Getting ready for Open Churches Week 2017
The Church (especially the Church of England) struggles to keep up and the old systems and structures do not seem to be effective in reaching people for Christ. People are asking hard questions about what life is all about and there are big questions in society about new and tricky ethical issues. The voice of Christian faith struggles to get a hearing in this.
Do you recognise this all-too-common description of the world we live in? Well, I was describing Britain in the mid-19th century. Some things don’t change much, do they? One way the Church of England responded way back then was to re-launch Reader ministry in 1866, to help the Church reach people and places it was not good at reaching. Readers were the original pioneer ministers!
Today there is still a gap between Church and society. Thankfully, we have made some efforts to bridge the gap by having ordained ministers who are in secular appointment, by having pioneer ministers (lay and ordained) and by making some effort to help Christian people connect their faith with their work. The Church of England is especially good at being a Christian voice in our national life, and at regional level too.
There are many people who are still far from the reach of any Church though. Today we are looking again for Readers who will help bridge that gap and bring God into the conversation.
That might take many forms. At Heartsease Angela Stewart is pioneering parish nursing. She brings her Reader ministry and nursing background together to help the church there minister healing and wholeness. At Colegate Catherine Waddams has brought her economic expertise as a professor at UEA into discussions about the ethics involved in such things as government policy on energy supply. There are countless Readers who are helping people to relate their faith to work and leisure.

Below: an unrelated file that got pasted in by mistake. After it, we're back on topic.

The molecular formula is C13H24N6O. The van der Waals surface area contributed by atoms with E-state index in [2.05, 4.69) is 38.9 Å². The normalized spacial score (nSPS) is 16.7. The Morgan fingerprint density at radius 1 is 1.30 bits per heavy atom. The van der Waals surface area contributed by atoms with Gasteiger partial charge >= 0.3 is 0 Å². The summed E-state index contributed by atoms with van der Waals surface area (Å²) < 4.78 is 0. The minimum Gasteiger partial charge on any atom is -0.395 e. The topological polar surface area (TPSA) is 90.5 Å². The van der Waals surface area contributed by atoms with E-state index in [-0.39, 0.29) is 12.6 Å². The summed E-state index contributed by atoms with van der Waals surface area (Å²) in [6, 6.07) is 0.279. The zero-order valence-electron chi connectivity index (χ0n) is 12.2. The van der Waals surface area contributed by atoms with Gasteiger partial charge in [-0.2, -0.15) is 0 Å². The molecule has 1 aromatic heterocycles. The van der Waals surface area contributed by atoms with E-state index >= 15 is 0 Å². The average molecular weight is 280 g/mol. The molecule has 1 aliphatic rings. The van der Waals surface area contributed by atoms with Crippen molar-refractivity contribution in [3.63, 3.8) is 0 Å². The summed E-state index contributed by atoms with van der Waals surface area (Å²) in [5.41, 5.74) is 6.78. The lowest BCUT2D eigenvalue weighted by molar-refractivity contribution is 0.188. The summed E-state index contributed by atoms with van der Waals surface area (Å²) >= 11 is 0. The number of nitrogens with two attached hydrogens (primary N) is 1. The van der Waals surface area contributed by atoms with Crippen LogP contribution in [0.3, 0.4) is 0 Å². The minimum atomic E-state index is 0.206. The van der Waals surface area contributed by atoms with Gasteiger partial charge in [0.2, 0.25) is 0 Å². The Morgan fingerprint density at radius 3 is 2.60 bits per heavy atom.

Duncan Pigg at Hethersett has just retired as a Reader, aged 90, after 60 years of ministry. He has been one of the longest-serving Readers in the diocese. Duncan has exercised ministry in Church through preaching and leading worship but also as choirmaster and churchwarden.
‘Every morning I thank my Creator, Saviour and Guide for giving me health and strength, enabling me to have the privilege of leading worship by preaching the Gospel and praising God in music which has given me much joy and happiness’.
However, Duncan has lived out his Christian faith in the local community too, where he has organised village pantomimes since 1970, served as a district and parish councillor, played for and supported the village cricket club, served as a school governor, and been involved in the current Active Village group that developed out of the London Olympics. In 2013 he was awarded the British Empire medal. He has bridged the gap brilliantly and brought God into the conversation in his village. Could you?